Yet here he is, putting up 6.1 WAR in his age-37 season, winning his fifth Gold Glove to go along with 32 dingers. He’ll record his 3,000th hit at some point this year, barring major injury (he’s just 58 hits away right now), and it’s possible he could get to 500 home runs by the end of next season. Simply put, we’re watching greatness, and greatness has a weird thing about people touching his head. What’s not to love?

Utility - Jurickson Profar

2016 numbers: .239/.321/.338 (78 wRC+), 0.4 fWAR
2017 projections: .260/.329/.393 (92 wRC+), 0.3 fWAR

Profar, Andrus, and Odor are all the same person to me. All three were highly touted middle infield prospects for the Rangers, and none of them have quite lived up to expectations (though the expectations were, and still are, sky-high). Profar’s failure, however, has been directly attributable to injuries. After playing in 85 games during his age-20 season in 2013, he missed all of the 2014 and 2015 seasons due to shoulder issues.

And now, unless Profar shifts over to first base, there’s no room in the infield for the one-time #1 prospect in MLB. But here he stands, incredibly valuable insurance for a team that simply doesn’t need it. Thanks, Baseball Gods. Nice one.

The Outfield:

CF - Carlos Gomez

2016 numbers*: .231/.298/.384 (83 wRC+), 0.9 fWAR
2017 projections: .253/.318/.414 (92 wRC+), 2.2 fWAR

*Total numbers, not separating out when he was an abomination for the Astros and on a 6 WAR pace with the Rangers.

Let’s be clear here. I still mostly stand by what I wrote last season, wherein I argued that the Mariners would be best served to not pick up Gomez after the Astros released him. He was unbelievably atrocious during his tenure with Houston, and his surge of excellence in the final month and a half can uncharitably be categorized as just another element of the 2016 Rangers Crazy Luck Machine (fine, fine. In all fairness the coaching staff down in Texas deserves all sorts of credit for quieting Gomez’s swing). The Rangers signed Gomez to a one-year deal, crossing their fingers that his initial time in Arlington wasn’t a fluke, and it’s a move that makes a lot of sense, particularly since they lost Ian Desmond to the...Rockies? Really? I guess that’s right...has this offseason felt interminably long to anyone else? Anyway, the Rangers needed a center fielder and lo, there was a guy who was once a decent center fielder with all elements of recency bias in his favor. In my mind a decent chunk of the Rangers’ success hinges on Gomez’s season; if he picks up where he left off in 2016 the Rangers could be a potent threat yet again, but if he reverts back to his Houston self Texas won’t be nearly the powerhouse we fear.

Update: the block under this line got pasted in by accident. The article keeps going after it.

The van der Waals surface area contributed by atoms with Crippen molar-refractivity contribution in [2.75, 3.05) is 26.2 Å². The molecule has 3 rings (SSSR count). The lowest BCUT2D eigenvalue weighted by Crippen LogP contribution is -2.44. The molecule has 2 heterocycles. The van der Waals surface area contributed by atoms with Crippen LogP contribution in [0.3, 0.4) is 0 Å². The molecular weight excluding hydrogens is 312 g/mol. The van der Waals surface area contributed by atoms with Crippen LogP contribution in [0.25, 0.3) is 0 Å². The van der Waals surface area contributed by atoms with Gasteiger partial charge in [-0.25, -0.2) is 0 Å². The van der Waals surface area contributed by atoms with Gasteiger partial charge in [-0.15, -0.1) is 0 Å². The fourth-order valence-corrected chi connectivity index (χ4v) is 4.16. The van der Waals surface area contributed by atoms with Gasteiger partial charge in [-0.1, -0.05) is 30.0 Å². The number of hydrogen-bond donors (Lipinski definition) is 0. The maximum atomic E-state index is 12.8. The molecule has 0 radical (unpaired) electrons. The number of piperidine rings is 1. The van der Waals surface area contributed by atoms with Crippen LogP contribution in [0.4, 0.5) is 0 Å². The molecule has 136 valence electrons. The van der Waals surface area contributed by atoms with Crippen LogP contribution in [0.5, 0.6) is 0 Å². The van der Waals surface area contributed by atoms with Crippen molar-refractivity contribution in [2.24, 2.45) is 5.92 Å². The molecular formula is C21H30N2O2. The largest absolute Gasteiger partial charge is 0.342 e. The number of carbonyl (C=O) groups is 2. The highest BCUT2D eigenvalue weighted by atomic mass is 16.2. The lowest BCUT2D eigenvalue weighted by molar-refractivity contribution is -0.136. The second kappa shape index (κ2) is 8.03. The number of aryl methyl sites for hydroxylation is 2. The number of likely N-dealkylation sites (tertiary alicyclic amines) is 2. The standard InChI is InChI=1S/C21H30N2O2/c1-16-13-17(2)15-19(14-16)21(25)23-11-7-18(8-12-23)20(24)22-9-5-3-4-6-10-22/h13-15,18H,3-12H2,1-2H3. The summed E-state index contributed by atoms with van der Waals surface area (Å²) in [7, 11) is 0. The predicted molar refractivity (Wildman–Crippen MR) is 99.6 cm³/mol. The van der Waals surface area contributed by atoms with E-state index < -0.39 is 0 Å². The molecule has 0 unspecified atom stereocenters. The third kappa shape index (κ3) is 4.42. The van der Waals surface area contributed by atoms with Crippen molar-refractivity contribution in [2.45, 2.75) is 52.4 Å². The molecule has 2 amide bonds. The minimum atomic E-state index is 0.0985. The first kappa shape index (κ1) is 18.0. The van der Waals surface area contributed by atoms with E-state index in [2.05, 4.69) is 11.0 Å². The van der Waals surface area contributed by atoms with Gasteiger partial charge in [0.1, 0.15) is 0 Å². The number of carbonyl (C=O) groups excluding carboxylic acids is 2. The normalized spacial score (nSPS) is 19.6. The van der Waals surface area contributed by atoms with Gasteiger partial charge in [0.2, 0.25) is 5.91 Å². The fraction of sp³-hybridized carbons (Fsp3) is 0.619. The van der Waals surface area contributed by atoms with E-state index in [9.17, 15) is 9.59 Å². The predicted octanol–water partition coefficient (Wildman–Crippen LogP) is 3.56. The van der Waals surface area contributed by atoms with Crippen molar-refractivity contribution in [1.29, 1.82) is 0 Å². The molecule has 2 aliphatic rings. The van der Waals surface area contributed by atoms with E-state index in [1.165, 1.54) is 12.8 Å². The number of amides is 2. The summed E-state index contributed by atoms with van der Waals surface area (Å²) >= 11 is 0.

Non-CF OF - Nomar Mazara/Shin-soo Choo/Jurickson Profar/Ryan Rua/Big Bird with a Giant Net

We know generally for certain that Mazara will be frolicking in the Globe Life Park grass during the 2017 season. Fangraphs predicts that he’ll get 560 PAs in LF, with 1.7 fWAR and a .272/.332/.437 line. Meanwhile, they project Shin-Soo Choo to also have 560 PAs while playing in the outfield this season, albeit in right, with .260/.362/.424 and 1.3 fWAR. This is all fine and good and should have been simple to write, but Choo is decidedly not a defensive asset, and recently said he’d be willing to spend more time at DH. While it’s ostensibly good news it also creates some confusion in the Rangers’ outfield. Mazara is far stronger in right, but moving him creates a hole in left to be filled by either the defensively inept Ryan Rua, or the offensively inept Delino DeShields. Or hey, also there’s Jurickson Profar. Pick your poison, Texas, it’s all the same to me.

One last idle question to you, dear readers and newly-informed Texas Rangers fans: do the Rangers actually have a mascot? Preliminary googling shows a frightening palomino horse, but I never recall seeing that thing and am now vaguely concerned about said mascots wellbeing. Any further information is appreciated.